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3. Character Animation and Controls
When we started the project, we hadn't done humanoid characters in a while. Our skills had gone a bit rusty and we had to relearn how to model and rig realistic humanoids, not to mention how to animate them and bring them to current-gen standards.
Luckily the studio was working on Dead Nation (for PS3/PSN) at the same time and that allowed us to put a strong emphasis on biped animation (Dead Nation is a zombie game with dozens of different humanoid characters). Thus, developing biped characters for it automatically helped Outland as well.
On top of that, the key character animator on both projects was the same person, which further added to the overall quality of animation; the animation styles in the two projects differ from each other but both still rely on realistically-moving biped characters.
Of course, working with Ubisoft, which is traditionally a very animation-strong company, our initial bar was set high on character movement and responsiveness. Fortunately Ubisoft Montréal animators were able to provide us feedback on the animation and our producers pushed (main) character movement as one of the key development areas for Outland.
In the end all the hard work really shows in the game. We have received praise from numerous members of media and gamers alike on the high quality of our animation.
Apart from animation and actual gameplay, our biggest worry was how the added Ikaruga mechanism would work with the controls. But, as we only had to add the polarity switching to our already =0working platforming controls, the problem was smaller than we originally thought. One might say the problem solved itself through its simplicity.
4. Boss Fights
Outland is divided into a tutorial section followed by five gameplay chapters. This division gave us a straightforward goal for building five end-level bosses, or "guardians", as we call them. When we revealed the game at PAX in September 2010, we had only one near-final boss in the game -- all the others were planned to some level of detail but did not yet exist in a playable form.
Our design goal with the bosses was to build enemies that were different from the rest of the gameplay and physically larger than the player character, thus adding to the epic scale and atmosphere. Building the first boss probably took the longest, but also came together the easiest. The rest we struggled with, more or less.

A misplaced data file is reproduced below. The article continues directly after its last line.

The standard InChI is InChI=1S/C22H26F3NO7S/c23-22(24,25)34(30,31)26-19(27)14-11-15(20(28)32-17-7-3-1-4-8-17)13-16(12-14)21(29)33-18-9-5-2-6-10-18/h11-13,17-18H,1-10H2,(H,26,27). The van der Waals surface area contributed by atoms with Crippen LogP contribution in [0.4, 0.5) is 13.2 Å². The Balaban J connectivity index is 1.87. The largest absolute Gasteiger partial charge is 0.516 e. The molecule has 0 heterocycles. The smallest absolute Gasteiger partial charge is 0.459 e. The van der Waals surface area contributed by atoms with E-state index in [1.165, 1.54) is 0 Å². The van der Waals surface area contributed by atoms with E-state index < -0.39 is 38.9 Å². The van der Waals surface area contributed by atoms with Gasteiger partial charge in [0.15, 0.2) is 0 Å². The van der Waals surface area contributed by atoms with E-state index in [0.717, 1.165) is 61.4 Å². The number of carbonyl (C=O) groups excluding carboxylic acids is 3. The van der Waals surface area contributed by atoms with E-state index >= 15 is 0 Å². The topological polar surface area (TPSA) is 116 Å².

The biggest hurdle we had was with the final boss. We were closing in on our beta deadline and still didn't have the final design for the boss. We knew we didn't have the resources to create a complex character encounter with multiple animations and states, and thus we opted for something more metaphysical -- a boss in spirit rather than in flesh. The end result is a mix of platforming and hard core bullet gameplay spiced with fighting (attacking, really) the end boss(es).
Unlike the rest of the gameplay, the actual work on the bosses fell on the programmers. After we hit our alpha stage, we still had a long way to go to have final bosses in the game. Naturally the programmers were really busy with hundreds of other items the game needed, so they really pushed a lot to get the bosses done. Even if we could have done more testing and difficulty balancing on the bosses, we are happy with the end result; Outland has the five unique, epic bosses we set out to create.
A huge part of the atmosphere naturally came from the visual side. But having just beautiful (static) scenery wasn't enough; our artists built fantastic animated plants, clouds, and constructions to be used in the backgrounds. In addition we created dozens of atmosphere particle effects to add to the theme of each level and chapter: leaves, pollen, rain, dripping water, wind, steam, rubble, explosions... the list is long. We used a proprietary tool for creating the particle effects. While the process wasn't the easiest, our tool was flexible enough to accommodate for the mixture of effects we needed for Outland.
Unlike nailing the visuals early on in the project, audio (especially music) was one area that needed several iterations. The struggle wasn't really with producing the audio, but rather in agreeing on the style. Early songs were clearly more orchestral in nature, but lacked the high tempo we were planning for Outland.
We then tried a more "synth" approach but ended up with dance tunes that really didn't fit the atmospheric graphics. Finally, when talking more in-depth with our composer/sound designer, Ari Pulkkinen, we decided to go with ambient music for building the atmosphere and use uptempo music only during high action scenarios, such as the boss fights. This solution worked well, and Ari was able to compose around 20 songs for the game in a relatively short period of time.